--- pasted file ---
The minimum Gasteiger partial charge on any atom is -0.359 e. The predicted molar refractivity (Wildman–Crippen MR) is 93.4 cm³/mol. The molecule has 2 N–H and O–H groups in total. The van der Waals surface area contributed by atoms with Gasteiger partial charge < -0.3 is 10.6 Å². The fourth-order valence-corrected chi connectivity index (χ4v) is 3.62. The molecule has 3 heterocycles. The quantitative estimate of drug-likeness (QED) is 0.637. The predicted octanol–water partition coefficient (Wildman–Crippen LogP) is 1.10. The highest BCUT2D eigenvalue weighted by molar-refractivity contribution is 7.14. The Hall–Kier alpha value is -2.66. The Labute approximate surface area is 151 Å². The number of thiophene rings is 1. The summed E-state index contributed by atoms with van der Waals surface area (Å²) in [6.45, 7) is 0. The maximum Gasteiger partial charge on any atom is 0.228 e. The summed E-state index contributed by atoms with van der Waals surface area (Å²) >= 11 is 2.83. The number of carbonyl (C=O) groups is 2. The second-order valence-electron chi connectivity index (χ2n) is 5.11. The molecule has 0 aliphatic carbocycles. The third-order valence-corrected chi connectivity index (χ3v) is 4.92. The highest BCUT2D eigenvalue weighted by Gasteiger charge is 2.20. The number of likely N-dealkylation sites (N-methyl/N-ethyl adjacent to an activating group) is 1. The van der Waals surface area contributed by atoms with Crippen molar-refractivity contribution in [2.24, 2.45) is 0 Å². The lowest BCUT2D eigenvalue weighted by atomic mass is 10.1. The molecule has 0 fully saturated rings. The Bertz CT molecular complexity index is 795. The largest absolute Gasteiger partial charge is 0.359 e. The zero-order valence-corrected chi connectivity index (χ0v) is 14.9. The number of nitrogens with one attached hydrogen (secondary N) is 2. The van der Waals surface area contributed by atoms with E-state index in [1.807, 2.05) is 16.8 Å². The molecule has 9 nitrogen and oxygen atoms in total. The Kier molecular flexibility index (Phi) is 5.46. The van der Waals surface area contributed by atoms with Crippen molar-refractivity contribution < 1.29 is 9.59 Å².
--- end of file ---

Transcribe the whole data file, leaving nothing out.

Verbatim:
The minimum Gasteiger partial charge on any atom is -0.359 e. The predicted molar refractivity (Wildman–Crippen MR) is 93.4 cm³/mol. The molecule has 2 N–H and O–H groups in total. The van der Waals surface area contributed by atoms with Gasteiger partial charge < -0.3 is 10.6 Å². The fourth-order valence-corrected chi connectivity index (χ4v) is 3.62. The molecule has 3 heterocycles. The quantitative estimate of drug-likeness (QED) is 0.637. The predicted octanol–water partition coefficient (Wildman–Crippen LogP) is 1.10. The highest BCUT2D eigenvalue weighted by molar-refractivity contribution is 7.14. The Hall–Kier alpha value is -2.66. The Labute approximate surface area is 151 Å². The number of thiophene rings is 1. The summed E-state index contributed by atoms with van der Waals surface area (Å²) in [6.45, 7) is 0. The maximum Gasteiger partial charge on any atom is 0.228 e. The summed E-state index contributed by atoms with van der Waals surface area (Å²) >= 11 is 2.83. The number of carbonyl (C=O) groups is 2. The second-order valence-electron chi connectivity index (χ2n) is 5.11. The molecule has 0 aliphatic carbocycles. The third-order valence-corrected chi connectivity index (χ3v) is 4.92. The highest BCUT2D eigenvalue weighted by Gasteiger charge is 2.20. The number of likely N-dealkylation sites (N-methyl/N-ethyl adjacent to an activating group) is 1. The van der Waals surface area contributed by atoms with Crippen molar-refractivity contribution in [2.24, 2.45) is 0 Å². The lowest BCUT2D eigenvalue weighted by atomic mass is 10.1. The molecule has 0 fully saturated rings. The Bertz CT molecular complexity index is 795. The largest absolute Gasteiger partial charge is 0.359 e. The zero-order valence-corrected chi connectivity index (χ0v) is 14.9. The number of nitrogens with one attached hydrogen (secondary N) is 2. The van der Waals surface area contributed by atoms with E-state index in [1.807, 2.05) is 16.8 Å². The molecule has 9 nitrogen and oxygen atoms in total. The Kier molecular flexibility index (Phi) is 5.46. The van der Waals surface area contributed by atoms with Crippen molar-refractivity contribution < 1.29 is 9.59 Å².